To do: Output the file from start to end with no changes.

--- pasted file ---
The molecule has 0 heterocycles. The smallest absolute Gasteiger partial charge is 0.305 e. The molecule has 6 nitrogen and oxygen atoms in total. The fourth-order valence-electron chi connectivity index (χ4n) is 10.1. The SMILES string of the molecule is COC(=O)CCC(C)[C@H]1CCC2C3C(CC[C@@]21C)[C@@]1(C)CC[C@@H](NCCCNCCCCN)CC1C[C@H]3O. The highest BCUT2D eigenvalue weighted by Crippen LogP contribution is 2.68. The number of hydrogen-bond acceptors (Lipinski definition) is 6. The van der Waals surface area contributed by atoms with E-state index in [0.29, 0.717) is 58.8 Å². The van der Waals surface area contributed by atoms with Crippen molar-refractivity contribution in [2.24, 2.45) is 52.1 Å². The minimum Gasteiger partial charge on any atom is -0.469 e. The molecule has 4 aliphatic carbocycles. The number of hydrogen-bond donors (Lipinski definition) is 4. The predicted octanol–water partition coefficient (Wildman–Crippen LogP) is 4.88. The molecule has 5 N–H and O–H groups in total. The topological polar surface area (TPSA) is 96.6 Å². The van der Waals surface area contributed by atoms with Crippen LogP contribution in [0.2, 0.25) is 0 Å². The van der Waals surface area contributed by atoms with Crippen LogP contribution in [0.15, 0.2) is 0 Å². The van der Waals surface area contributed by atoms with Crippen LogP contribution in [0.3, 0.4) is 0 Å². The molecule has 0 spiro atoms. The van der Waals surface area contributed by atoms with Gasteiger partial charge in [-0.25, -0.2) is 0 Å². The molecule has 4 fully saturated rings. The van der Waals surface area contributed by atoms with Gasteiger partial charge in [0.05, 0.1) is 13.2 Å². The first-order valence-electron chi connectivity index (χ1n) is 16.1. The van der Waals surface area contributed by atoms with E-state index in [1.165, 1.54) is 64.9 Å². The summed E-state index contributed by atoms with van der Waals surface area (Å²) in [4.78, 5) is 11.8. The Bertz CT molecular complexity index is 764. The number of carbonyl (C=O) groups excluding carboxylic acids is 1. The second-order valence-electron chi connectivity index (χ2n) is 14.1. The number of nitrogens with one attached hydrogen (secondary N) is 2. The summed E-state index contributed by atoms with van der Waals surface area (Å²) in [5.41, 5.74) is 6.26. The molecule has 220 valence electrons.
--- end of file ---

The molecule has 0 heterocycles. The smallest absolute Gasteiger partial charge is 0.305 e. The molecule has 6 nitrogen and oxygen atoms in total. The fourth-order valence-electron chi connectivity index (χ4n) is 10.1. The SMILES string of the molecule is COC(=O)CCC(C)[C@H]1CCC2C3C(CC[C@@]21C)[C@@]1(C)CC[C@@H](NCCCNCCCCN)CC1C[C@H]3O. The highest BCUT2D eigenvalue weighted by Crippen LogP contribution is 2.68. The number of hydrogen-bond acceptors (Lipinski definition) is 6. The van der Waals surface area contributed by atoms with E-state index in [0.29, 0.717) is 58.8 Å². The van der Waals surface area contributed by atoms with Crippen molar-refractivity contribution in [2.24, 2.45) is 52.1 Å². The minimum Gasteiger partial charge on any atom is -0.469 e. The molecule has 4 aliphatic carbocycles. The number of hydrogen-bond donors (Lipinski definition) is 4. The predicted octanol–water partition coefficient (Wildman–Crippen LogP) is 4.88. The molecule has 5 N–H and O–H groups in total. The topological polar surface area (TPSA) is 96.6 Å². The van der Waals surface area contributed by atoms with Crippen LogP contribution in [0.2, 0.25) is 0 Å². The van der Waals surface area contributed by atoms with Crippen LogP contribution in [0.15, 0.2) is 0 Å². The van der Waals surface area contributed by atoms with Crippen LogP contribution in [0.3, 0.4) is 0 Å². The molecule has 0 spiro atoms. The van der Waals surface area contributed by atoms with Gasteiger partial charge in [-0.25, -0.2) is 0 Å². The molecule has 4 fully saturated rings. The van der Waals surface area contributed by atoms with Gasteiger partial charge in [0.05, 0.1) is 13.2 Å². The first-order valence-electron chi connectivity index (χ1n) is 16.1. The van der Waals surface area contributed by atoms with E-state index in [1.165, 1.54) is 64.9 Å². The summed E-state index contributed by atoms with van der Waals surface area (Å²) in [4.78, 5) is 11.8. The Bertz CT molecular complexity index is 764. The number of carbonyl (C=O) groups excluding carboxylic acids is 1. The second-order valence-electron chi connectivity index (χ2n) is 14.1. The number of nitrogens with one attached hydrogen (secondary N) is 2. The summed E-state index contributed by atoms with van der Waals surface area (Å²) in [5.41, 5.74) is 6.26. The molecule has 220 valence electrons.